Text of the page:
Ports & Ships Maritime News
1 December 2016
Author: Terry Hutson
Bringing you shipping, freight, trade and transport related news of interest for Africa since 2002
TODAY'S BULLETIN OF MARITIME NEWS
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FIRST VIEW : CYGNUS LEADER
NYK's RoRo car carrier CYGNUS LEADER was a recent caller at Durban where she was photographed inside the harbour at one of the port's several car terminal berths. Cygnus Leader (61,775-gt, built 2007) is capable of handling up to 6500 motor cars or a combination of 5415 cars and 162 trucks. Flagged in Panama the ship is 200 metres in length and 32m wide. She was built at the Imabari Shipbuilding Co Ltd shipyard at Marugame Headquarters, Maruganme, Japan as their hull or yard number 1489. This picture is by Keith Betts
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KENYA CHOSEN AS IMO'S MARITIME TECHNOLOGY COOPERATION CENTRE FOR AFRICA
Kenya has been chosen to host a multi-billion Maritime Technology Cooperation Centre for Africa, beating South Africa, Ghana and Namibia which had also shown interest.
The bids by the International Maritime Organization (IMO), a UN agency which regulates shipping, were opened in April, reports AFKinsider. The centre will promote co-operation in maritime technology.
Kenya presented the bid through a consortium of organisations consisting of the Kenya Maritime Authority, the Jomo Kenyatta University of Agriculture and Technology and the Kenya Ports Authority. KMA acting director-general Cosmas Cherop said the centres will be hosted at KMA Regional Maritime Rescue Centre located the KPA and JKUAT Mombasa campus.
The MTCC will be established and resourced to become a centre of excellence, providing leadership in promoting ship energy-efficiency technologies and operations, and the reduction of harmful emissions from ships, Cherop said in a statement.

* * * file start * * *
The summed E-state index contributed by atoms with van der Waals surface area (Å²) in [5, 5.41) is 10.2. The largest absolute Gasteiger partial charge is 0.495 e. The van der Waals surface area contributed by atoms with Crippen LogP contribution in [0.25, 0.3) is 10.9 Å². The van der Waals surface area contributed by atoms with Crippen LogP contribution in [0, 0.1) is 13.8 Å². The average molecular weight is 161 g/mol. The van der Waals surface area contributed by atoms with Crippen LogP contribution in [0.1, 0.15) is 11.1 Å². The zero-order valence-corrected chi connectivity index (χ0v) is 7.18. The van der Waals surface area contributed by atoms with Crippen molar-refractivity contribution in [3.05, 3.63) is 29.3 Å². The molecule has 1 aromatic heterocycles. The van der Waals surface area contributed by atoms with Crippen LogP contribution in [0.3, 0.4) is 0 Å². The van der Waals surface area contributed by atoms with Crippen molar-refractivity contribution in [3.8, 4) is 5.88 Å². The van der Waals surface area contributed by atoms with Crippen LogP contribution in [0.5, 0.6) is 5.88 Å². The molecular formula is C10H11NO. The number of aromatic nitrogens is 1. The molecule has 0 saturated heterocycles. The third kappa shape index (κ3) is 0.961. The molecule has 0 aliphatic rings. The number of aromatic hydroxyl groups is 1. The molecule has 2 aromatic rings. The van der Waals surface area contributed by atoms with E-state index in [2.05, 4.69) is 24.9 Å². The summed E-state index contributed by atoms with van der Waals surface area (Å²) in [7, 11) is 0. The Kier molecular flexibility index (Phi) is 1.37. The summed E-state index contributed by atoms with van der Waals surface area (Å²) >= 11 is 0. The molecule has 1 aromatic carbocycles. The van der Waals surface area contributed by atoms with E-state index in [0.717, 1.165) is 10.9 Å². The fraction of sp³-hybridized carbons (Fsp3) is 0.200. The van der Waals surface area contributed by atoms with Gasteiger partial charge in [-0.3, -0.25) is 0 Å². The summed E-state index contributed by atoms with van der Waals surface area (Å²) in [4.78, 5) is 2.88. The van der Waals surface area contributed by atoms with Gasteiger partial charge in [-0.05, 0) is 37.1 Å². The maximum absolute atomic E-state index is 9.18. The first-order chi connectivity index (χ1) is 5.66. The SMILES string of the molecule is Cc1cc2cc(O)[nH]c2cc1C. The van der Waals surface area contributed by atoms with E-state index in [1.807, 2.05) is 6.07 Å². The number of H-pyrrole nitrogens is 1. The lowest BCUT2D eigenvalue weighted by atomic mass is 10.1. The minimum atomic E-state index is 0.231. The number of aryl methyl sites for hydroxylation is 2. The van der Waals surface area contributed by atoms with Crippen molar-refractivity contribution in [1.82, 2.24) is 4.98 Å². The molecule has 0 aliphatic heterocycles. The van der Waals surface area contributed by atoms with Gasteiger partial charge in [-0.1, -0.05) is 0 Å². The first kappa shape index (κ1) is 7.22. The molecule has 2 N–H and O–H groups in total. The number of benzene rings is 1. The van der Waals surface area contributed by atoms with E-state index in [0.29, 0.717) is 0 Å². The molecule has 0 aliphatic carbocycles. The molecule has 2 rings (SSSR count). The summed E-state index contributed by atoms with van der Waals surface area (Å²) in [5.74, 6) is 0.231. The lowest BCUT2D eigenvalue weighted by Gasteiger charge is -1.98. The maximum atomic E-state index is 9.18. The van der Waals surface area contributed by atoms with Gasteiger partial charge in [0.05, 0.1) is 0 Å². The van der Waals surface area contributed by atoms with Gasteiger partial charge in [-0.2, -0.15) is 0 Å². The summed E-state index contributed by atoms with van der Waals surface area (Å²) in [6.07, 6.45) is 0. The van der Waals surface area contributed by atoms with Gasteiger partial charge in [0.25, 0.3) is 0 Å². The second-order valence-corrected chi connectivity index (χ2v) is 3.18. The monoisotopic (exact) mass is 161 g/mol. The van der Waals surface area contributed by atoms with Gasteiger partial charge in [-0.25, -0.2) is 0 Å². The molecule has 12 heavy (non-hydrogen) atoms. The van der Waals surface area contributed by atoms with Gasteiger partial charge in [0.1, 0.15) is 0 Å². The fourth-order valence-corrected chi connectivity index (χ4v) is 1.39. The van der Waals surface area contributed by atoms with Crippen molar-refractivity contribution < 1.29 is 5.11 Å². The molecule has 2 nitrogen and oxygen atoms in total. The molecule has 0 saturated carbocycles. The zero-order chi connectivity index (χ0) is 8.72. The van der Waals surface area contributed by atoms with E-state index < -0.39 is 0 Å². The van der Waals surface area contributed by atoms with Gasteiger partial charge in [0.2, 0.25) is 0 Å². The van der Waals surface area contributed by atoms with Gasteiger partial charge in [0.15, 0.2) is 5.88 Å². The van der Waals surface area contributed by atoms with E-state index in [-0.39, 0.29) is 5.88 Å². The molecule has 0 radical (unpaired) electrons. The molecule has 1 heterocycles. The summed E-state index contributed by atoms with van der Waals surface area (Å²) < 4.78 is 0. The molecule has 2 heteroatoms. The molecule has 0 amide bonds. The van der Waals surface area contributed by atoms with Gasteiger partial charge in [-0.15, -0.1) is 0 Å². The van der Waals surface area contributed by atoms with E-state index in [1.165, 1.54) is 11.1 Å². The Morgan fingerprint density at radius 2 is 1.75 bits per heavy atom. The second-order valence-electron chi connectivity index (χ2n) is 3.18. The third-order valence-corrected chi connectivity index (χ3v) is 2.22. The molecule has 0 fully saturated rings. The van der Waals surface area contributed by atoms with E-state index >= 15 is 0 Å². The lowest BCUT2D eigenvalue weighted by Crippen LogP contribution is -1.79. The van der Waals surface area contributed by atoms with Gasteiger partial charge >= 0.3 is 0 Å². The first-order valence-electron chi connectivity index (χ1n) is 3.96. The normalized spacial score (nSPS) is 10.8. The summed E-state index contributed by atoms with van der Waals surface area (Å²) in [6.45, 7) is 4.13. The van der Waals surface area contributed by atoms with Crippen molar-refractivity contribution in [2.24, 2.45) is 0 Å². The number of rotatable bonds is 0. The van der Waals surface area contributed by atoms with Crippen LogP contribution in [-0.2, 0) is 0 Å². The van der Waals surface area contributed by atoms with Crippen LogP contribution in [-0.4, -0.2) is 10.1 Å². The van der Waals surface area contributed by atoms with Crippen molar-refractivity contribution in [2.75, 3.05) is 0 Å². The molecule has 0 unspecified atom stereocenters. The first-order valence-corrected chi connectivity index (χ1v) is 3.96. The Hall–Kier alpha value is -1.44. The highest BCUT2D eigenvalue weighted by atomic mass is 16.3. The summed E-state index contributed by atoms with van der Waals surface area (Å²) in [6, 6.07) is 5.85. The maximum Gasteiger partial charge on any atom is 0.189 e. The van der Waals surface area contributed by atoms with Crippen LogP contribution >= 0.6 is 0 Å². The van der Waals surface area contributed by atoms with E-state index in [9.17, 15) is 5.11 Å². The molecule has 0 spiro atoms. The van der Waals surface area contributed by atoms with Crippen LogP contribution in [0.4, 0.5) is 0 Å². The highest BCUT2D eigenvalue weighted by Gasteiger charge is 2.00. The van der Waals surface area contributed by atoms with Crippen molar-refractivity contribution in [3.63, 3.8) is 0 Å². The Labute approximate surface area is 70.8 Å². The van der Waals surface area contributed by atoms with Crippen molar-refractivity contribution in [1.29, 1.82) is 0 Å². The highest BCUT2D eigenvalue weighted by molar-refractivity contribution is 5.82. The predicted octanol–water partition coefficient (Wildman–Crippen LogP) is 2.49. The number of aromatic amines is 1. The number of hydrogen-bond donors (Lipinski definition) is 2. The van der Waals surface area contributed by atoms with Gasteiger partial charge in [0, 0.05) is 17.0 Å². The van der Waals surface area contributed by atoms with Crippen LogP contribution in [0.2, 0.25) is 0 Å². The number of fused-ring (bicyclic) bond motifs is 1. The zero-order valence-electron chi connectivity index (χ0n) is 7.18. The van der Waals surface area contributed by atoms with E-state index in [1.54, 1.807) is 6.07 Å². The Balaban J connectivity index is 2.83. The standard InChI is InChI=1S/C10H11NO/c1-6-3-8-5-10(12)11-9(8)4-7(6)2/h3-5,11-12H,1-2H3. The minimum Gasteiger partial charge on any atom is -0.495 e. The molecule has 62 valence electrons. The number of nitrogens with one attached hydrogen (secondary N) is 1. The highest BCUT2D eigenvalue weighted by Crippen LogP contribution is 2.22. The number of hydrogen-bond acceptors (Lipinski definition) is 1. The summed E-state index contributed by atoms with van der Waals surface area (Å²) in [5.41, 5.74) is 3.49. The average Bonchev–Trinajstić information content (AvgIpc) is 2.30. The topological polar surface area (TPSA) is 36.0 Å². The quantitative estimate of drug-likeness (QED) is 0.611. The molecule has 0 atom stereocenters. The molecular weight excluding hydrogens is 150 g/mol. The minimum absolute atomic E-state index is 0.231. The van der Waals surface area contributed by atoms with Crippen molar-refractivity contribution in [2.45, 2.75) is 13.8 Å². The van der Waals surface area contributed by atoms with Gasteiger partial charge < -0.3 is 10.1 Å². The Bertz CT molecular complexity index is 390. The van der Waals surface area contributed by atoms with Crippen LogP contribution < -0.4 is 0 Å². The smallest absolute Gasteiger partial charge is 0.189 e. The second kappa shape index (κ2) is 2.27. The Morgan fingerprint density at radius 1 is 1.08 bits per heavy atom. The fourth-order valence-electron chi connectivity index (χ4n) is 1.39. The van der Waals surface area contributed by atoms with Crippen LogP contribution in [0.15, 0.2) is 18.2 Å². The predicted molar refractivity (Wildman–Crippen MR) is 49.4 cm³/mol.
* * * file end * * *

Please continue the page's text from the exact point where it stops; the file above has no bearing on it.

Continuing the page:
The centre in Kenya will be one of the five centres to be established worldwide. Others will be established in Asia, the Caribbean, Latin America and the Pacific. The centres, a joint IMO-European Union project, are aimed at building capacity for climate change mitigation in the maritime shipping industry.
According to the IMO, the centres will receive Euro 10 million (about KSh1.09 billion) funding from the EU. The IMO said selection in the target regions was done competitively. Winning organisations and consortium of organisations had to have credible standing in their regions, considerable engagement with industry and government,the IMO said.
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TPT DISMISSES CLAIMS ABOUT MANGANESE HANDLING AT CAPE TOWN TERMINAL
Transnet Port Terminals (TPT) said yesterday that it has taken note of reports which it says are incorrect regarding the handling of manganese at its Cape Town Multipurpose Terminal.
The terminal operator says that contrary to recent concerns raised in Cape Town about the toxicity and impact of the new handling of Manganese ore by TPT from the Multi-Purpose Terminal in Cape Town, TPT reiterates that locals, employees and the environment are in no danger.
It says that the manganese ore handled on behalf of various clients by TPT is facilitated in a shed in the terminal to ensure nuisance dust and air emissions are contained within the shed.